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*Ideally, cameras should reproduce the colors of the real world as accurately as possible. Inaccurate colors can make landscapes look unnatural or people look sickly. We test color accuracy by photographing a GretagMacbeth Colorchecker test chart and comparing the colors the camera reproduces with the known colors of the test chart. The ColorChecker consists of 24 tiles of colors from around the color spectrum. The image below shows how accurate the Fuji A920’s colors are compared to the actual colors of the Colorchecker chart. The outside squares show the colors the camera reproduces and the inner squares show the actual chart colors corrected for exposure. The inner rectangles show the actual chart colors at a perfectly even exposure. The photos are taken with the white balance set to Tungsten, which provides the most accurate color reproduction under our tungsten studio lights.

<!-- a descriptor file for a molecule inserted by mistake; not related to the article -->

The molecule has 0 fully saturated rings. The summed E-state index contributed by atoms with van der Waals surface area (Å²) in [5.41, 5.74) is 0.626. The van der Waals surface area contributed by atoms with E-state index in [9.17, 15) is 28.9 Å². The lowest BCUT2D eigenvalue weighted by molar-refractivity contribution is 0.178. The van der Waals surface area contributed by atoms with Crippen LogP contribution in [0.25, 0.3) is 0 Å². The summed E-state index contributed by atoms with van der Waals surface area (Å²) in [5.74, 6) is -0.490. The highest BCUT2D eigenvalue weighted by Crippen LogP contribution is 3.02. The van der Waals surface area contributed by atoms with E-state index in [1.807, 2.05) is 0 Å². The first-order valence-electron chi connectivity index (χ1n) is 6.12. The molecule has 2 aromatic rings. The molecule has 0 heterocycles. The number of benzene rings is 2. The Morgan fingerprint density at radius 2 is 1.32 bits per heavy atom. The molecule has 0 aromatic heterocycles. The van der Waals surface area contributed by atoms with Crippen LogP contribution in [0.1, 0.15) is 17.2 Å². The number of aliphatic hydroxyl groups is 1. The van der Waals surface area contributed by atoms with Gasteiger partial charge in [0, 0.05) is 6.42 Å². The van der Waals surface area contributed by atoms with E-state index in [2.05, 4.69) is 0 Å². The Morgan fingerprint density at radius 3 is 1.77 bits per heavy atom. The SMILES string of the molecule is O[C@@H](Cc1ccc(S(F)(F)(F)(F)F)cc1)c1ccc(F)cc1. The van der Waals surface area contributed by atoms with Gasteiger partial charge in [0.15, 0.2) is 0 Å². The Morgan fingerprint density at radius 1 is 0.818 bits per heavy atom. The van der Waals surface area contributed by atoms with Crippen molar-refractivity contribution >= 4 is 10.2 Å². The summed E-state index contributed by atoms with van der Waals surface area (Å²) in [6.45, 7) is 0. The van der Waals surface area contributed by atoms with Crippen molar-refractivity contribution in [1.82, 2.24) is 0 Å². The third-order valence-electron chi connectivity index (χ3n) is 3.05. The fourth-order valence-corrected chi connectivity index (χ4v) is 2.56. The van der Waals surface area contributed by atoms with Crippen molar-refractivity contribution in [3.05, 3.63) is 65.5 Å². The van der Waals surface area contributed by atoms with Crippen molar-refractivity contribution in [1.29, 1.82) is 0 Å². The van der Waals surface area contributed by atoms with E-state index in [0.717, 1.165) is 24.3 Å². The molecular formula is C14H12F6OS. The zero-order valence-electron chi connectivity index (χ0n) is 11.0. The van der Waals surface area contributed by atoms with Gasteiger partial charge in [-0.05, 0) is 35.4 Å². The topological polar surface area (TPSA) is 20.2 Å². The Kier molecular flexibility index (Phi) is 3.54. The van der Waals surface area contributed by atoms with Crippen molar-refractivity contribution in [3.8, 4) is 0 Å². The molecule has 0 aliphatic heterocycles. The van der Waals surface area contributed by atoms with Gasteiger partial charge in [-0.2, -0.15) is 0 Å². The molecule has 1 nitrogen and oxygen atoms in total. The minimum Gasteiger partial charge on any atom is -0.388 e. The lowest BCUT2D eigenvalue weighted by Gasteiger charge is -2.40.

Looking at the chart above, you can see a lot of the color tiles are reproduced quite accurately, although there are a few notable exceptions. The blues are quite inaccurate and look fairly undersaturated, while several other tiles in the third row fare the same. The third row consists of highly saturated colors, which shows the A920 has trouble reproducing such vivid color. The graph below shows color accuracy in a more quantitative way. The squares show the locations of the ColorChecker colors on the color spectrum, and the circles show where the colors the A920 reproduces lie. The lines connecting the squares and circles show the amount of color error for each color tile.